A year end financial review is a great way to take stock of your money goals each year, see what worked, what didn’t, and make adjustments for the new year.
It’s really no different from an annual checkup at the doctor (with less poking and prodding). You want to make sure everything is in working order. In case it’s not, you can catch and fix any problems early before it gets worse. Then you can relax knowing you won’t be back for another year.
Well, your finances need a similar annual checkup to measure your progress, keep you and your family protected, and moving forward toward your goals. Otherwise, one day you’ll check in on your progress only to find you’ve fallen a decade behind.
That’s because life rarely follows a straight line. Things change. Goals, dreams, family, you name it, and your money needs to be updated along the way.
Your financial review can easily be done on your own, and quickly (if you already have a plan in place), in just a few hours. That is, as long as you stay focused on what matters – the areas you can control.
Financial Review Checklist
Your financial review will go over everything that has financial importance to you. It starts with your budget, financial goals, investments, insurance, taxes, and any legal stuff you have set up for your money.
A budget is the easiest way to track money for your goals, needs, and wants. By tracking how much money is going in and coming out each month, you get a very clear picture of what you’re financial capable of doing each year.
Tackling your yearly budget involves two simple steps:
- Review your budget for the past year
- Use it to build a budget for next year
The easiest way to do this is with budgeting software that lets you break everything into groups like groceries, gas, mortgage payments, credit card, vacation, taxes, and more. From there, you can print out a report comparing what you budgeted for each group versus what you spent. You’ll know exactly where you went over or under budget for the year. Then, you can make improvements toward building your budget for next year.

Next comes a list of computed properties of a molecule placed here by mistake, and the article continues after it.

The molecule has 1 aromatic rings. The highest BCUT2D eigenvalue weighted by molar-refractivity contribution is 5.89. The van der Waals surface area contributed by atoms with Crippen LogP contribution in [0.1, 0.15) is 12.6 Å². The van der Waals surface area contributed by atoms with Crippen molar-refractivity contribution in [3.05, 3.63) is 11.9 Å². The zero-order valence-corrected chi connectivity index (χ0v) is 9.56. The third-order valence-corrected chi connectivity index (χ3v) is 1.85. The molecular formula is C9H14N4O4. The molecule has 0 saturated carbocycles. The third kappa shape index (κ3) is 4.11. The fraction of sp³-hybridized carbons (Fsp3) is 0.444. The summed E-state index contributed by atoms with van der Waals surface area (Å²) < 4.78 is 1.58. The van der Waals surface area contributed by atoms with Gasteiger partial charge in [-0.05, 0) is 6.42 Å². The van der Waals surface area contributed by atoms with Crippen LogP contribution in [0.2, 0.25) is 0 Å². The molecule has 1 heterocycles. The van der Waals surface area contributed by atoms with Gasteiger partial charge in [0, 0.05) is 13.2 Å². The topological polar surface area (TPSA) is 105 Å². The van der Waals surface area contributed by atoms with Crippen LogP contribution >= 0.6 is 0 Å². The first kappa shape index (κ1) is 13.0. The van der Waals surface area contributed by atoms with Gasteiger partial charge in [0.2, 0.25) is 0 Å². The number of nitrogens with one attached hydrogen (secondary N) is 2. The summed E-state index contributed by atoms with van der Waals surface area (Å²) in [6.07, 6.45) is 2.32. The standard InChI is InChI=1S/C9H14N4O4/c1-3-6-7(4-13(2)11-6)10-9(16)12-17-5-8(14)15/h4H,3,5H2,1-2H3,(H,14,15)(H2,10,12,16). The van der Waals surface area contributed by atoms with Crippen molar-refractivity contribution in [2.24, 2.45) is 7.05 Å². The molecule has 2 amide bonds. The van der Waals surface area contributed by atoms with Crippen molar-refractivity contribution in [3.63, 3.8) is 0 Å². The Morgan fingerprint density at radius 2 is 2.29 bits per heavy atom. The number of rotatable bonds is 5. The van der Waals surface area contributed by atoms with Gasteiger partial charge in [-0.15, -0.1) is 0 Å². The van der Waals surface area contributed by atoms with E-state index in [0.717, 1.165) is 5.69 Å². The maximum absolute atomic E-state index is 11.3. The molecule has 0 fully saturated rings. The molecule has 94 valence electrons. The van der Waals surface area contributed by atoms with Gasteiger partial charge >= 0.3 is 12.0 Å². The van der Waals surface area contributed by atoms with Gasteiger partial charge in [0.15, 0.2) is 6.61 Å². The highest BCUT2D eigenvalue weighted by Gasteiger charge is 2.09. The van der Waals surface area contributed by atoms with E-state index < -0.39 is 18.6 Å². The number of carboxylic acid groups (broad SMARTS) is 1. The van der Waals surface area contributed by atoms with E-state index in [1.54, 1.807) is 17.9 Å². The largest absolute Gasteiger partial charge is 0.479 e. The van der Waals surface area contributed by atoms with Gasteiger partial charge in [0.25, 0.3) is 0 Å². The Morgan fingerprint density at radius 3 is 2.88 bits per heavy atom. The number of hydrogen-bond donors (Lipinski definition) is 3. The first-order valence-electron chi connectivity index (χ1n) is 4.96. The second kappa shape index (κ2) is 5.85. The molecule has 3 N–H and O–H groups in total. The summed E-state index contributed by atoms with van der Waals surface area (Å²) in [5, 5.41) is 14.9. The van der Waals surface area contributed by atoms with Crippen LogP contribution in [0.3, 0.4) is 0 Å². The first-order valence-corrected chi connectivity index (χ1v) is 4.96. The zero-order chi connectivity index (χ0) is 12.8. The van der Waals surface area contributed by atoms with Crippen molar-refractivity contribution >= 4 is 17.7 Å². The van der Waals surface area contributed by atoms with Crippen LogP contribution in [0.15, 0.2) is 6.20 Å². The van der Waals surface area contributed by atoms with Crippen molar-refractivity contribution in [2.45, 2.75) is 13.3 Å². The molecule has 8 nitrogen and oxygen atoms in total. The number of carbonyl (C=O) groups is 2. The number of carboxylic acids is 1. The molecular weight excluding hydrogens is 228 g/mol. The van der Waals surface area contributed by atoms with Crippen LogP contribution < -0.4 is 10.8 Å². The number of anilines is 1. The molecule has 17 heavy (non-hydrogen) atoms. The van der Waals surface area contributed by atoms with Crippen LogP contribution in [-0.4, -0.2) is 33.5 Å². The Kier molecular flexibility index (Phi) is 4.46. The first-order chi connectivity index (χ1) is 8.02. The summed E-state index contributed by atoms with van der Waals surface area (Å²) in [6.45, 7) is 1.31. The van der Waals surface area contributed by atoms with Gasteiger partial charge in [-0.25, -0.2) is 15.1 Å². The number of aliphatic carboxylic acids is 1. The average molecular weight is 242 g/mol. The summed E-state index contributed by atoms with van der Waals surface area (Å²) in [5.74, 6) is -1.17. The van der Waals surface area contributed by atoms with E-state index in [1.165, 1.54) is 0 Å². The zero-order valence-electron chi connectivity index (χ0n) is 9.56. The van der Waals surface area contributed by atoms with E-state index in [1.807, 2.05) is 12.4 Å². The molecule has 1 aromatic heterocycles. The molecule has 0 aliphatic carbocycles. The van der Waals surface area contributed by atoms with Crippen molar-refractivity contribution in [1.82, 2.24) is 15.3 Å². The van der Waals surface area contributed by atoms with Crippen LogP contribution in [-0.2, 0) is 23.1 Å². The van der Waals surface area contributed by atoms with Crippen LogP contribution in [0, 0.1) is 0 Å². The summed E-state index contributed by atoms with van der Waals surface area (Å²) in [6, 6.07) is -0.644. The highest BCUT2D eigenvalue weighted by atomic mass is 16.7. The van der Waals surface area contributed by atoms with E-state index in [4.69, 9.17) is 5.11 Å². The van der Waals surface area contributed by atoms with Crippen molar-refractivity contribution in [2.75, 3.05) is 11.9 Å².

While you’re at it, keep on an eye on areas where you can unlock a little extra money to put toward savings.
Did you stick to your savings goals for the year? If you stumbled, why? Is there room for improvement? Did anything change that would let you save more? These are a few questions you can ask after going over your budget.
The reality is, your ability to save will largely determine the success of your financial goals. This is especially true with those bigger goals like saving for college or retirement.
But first, it’s good to have an automated savings plan in place every year. These days bank accounts, brokerage accounts, and retirement accounts can all be set up to automagically deposit money on a specific day each month. If you don’t already do this, take advantage of it. It helps to cut down on missed savings goals.
A good goal for any new year is to boost your savings by 1% of your income. Do this annually and it will quickly compound your success rate and your money. If you’re not sure where to start, here are a number of ways to save more money.
If you don’t have a retirement plan in place, your financial review is the perfect time to get started. Just follow the steps in this retirement planning guide. But if you do have a plan, now is the time to review everything, check your progress, and make adjustments.
There are three main areas to focus on:
- Make sure you saved enough for this year
- Make adjustments so you save more next year
- Take a minimum distribution if you’re 70½ or older
The great thing about a year end financial review is you still have time to fix anything you missed. This is especially helpful when it comes to your retirement accounts. If you haven’t maxed out your 401k or IRA for the year, now is the time to plan for it. Your 401k deadline is December 31 and should take priority. The IRA deadline is later.
Now is the time to make any necessary changes for next year. With your budget plan for the new year in hand, you can contact the HR department to increase your 401k savings at work. You can start an IRA or adjust any monthly IRA deposits you’re already making.